Before they were introduced to The Way to Happiness in Zambia, an impoverished African nation, the people had lost the will to work together for a common purpose. They were focused on their own individual survival and were not searching for solutions to the widespread poverty and hunger that challenged their survival on a daily basis. It’s easy to see why. The life expectancy in Zambia is only 62, and a history of hunger, illness and lack of education has meant attention to moral codes has had to wait.
But since The Way to Happiness was introduced, thousands of Zambians and their families have begun to live more ethical, productive and responsible lives.
They owe it to Father Teddy Sichinga, an Anglican priest who uses The Way to Happiness to improve the lives of impoverished Zambians one person, one village, one parish at a time. “The Way to Happiness materials are very useful for the families in my parishes,” Father Sichinga said. “They are written in a simple manner that is easy to understand. I started using these materials because they are very valuable for everyday life. We have a lot of human need here, and these tools address that need so that they can uplift themselves.”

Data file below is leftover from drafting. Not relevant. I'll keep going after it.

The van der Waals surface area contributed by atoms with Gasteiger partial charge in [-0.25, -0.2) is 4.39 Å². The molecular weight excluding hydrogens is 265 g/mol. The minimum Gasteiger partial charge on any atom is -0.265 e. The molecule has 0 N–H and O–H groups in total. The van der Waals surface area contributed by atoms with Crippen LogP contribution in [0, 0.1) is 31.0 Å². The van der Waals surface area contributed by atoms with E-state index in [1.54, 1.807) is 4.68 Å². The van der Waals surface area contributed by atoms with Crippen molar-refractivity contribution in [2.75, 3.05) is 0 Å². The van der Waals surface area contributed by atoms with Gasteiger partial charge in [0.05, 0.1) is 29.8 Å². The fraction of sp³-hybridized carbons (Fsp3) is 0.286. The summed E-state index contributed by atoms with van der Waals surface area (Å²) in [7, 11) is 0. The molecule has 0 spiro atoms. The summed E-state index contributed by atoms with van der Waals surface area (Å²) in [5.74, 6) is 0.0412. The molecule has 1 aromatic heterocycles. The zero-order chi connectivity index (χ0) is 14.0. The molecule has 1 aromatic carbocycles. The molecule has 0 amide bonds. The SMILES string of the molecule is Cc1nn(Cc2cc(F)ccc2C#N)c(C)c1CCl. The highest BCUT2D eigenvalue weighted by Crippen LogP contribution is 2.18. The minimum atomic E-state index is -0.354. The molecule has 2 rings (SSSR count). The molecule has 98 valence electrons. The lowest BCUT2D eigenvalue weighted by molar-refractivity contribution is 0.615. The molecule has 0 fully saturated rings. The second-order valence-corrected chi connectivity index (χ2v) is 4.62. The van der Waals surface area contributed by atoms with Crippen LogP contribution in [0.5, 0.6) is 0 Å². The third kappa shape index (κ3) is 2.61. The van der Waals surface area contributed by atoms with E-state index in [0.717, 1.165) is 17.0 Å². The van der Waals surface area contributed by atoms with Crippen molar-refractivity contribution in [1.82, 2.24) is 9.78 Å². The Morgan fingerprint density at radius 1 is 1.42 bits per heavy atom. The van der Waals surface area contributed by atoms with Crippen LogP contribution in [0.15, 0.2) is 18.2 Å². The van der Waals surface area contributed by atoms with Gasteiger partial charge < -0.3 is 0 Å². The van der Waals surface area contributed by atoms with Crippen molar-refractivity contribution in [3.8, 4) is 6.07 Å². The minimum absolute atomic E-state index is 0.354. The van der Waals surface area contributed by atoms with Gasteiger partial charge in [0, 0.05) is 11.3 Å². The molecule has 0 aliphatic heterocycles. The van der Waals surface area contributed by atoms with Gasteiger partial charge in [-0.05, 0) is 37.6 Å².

Teaching and helping others is second nature to Father Sichinga. He held a teaching degree before he decided to become a priest, and he combines his academic and spiritual aptitudes when he brings The Way to Happiness to his congregations. His success was noted by Anglican Church leadership who appointed him Diocesan Training Chaplain. In this trusted role, he trains others on the precepts in The Way to Happiness and gives fellow preachers advice on incorporating them into their sermons. He also provides guidance on setting up local groups.